Icahn Effect Fires Up Steepeners On Lear
Carl Icahn's USD2.6 billion bid for the chunk of Lear Corp. he doesn't already control had investors piling into steepeners on the auto equipment supplier.
Carl Icahn's USD2.6 billion bid for the chunk of Lear Corp. he doesn't already control had investors piling into steepeners on the auto equipment supplier. A popular strategy saw the selling of one-year credit-default swaps on the name and buying 10-year CDS. The flows resulted in one-year CDS tightening seven basis points week over week to 75 basis points while at the long end of the curve, 10-year CDS widened 55 basis points to 435.
Prior to Icahn's announcement, the biggest spread difference between maturities was around 65 basis points between the two-year and one-year contracts. Post-Icahn, the steepest part of the curve was between the three- and four-year and the four- and five-year contracts. The curve was said to have twisted around the three-year mark, as the price of three-year contracts remained relatively unchanged while flattening and steepening occurred to either side.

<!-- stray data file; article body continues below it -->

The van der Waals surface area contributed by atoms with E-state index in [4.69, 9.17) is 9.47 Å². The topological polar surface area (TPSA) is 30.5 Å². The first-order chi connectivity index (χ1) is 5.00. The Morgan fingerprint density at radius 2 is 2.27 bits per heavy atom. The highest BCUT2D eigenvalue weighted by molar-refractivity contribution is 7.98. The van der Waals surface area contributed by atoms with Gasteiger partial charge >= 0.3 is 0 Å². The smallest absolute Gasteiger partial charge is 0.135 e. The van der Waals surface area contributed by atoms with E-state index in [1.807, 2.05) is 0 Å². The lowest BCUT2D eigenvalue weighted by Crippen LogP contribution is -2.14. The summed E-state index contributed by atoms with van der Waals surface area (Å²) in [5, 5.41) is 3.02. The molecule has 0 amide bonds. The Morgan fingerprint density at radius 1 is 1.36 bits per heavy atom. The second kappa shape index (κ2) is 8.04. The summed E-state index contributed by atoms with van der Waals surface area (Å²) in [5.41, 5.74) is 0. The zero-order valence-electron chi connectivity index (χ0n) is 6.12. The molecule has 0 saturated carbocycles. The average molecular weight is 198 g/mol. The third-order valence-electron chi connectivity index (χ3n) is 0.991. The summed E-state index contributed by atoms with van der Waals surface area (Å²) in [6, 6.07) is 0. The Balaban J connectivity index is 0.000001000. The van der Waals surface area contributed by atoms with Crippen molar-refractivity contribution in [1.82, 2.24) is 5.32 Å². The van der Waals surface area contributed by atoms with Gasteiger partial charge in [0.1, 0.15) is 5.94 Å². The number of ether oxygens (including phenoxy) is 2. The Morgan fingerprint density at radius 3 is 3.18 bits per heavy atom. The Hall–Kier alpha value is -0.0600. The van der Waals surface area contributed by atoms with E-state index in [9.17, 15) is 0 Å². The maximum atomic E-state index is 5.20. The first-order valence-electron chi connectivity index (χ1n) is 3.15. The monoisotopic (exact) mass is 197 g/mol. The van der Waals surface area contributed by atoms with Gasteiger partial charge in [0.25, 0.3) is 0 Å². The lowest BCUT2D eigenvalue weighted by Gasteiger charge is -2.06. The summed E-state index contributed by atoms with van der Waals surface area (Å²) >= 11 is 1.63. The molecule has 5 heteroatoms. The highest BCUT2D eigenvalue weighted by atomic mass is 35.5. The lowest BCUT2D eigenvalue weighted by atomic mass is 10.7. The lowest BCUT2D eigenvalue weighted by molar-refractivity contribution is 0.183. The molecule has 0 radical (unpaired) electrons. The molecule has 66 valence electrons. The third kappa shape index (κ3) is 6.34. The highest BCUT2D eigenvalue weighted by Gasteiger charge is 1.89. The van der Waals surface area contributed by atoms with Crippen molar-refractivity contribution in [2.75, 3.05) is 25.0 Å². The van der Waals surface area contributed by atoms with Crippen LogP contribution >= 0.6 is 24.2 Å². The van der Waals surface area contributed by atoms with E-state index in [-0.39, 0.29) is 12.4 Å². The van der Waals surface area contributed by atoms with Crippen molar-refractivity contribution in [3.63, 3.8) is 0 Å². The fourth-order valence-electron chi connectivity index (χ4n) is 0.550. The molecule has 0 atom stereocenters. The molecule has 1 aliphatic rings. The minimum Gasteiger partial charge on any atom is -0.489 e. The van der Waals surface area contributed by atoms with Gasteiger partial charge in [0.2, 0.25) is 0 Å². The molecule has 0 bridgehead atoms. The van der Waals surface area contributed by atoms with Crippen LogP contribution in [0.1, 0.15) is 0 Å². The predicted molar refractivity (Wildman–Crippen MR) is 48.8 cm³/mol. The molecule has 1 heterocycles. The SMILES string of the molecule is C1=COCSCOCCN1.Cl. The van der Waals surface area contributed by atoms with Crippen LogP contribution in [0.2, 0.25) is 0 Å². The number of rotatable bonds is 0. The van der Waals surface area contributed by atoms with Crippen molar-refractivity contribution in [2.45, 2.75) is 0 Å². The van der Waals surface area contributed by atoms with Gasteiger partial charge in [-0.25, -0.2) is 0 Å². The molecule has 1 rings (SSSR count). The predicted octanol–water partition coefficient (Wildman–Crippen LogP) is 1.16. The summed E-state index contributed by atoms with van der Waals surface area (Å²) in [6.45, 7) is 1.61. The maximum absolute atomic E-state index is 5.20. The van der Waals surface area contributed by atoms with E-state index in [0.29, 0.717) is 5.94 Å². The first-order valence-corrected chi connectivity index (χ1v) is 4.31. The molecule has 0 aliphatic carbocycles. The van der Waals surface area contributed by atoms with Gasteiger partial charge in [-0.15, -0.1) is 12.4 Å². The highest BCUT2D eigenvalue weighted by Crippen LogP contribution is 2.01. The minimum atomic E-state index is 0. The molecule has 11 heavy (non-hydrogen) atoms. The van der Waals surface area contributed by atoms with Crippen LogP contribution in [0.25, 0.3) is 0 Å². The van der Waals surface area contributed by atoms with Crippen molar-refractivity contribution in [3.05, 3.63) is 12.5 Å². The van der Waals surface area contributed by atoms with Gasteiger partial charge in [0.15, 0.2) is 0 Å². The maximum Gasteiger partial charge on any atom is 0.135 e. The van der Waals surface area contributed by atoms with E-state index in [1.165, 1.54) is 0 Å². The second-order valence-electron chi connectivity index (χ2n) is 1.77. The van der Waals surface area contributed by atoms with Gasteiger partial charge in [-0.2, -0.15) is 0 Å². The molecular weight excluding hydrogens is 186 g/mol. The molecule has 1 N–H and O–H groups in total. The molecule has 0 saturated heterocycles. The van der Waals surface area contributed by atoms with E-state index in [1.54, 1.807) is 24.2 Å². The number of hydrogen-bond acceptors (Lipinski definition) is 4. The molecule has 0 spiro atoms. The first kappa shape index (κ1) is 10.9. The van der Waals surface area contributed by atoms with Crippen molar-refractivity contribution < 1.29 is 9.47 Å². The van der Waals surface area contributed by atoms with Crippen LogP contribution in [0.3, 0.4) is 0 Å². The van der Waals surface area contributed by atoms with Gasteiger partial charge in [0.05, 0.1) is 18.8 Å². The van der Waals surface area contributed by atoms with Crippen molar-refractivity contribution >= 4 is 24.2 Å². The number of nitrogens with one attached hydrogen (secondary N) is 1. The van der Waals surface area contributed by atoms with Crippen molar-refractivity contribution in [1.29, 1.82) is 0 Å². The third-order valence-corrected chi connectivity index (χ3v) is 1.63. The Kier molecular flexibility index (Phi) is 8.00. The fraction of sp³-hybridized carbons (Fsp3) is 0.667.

"This curve movement reflects a possible leveraging event, rather than an imminent default, in which case the curve would have inverted," said Michael Taylor, credit analyst at Bear Stearns in New York. A credit trader added, "How much steeper this curve gets depends on how much leverage we hear about. It's wait and see with Icahn."
Across the board high-yield CDS tightened last week with all but 15 of the 125 names in the high-yield index moving in week over week. Traders pointed to the bid for new issue mezzanine CDOs as responsible for driving spread tightening.
"The structured bid for mezz CDOs has really picked up again. This and other technicals are driving the entire market. You've got stocks falling but spreads tightening right now," explained a credit trader.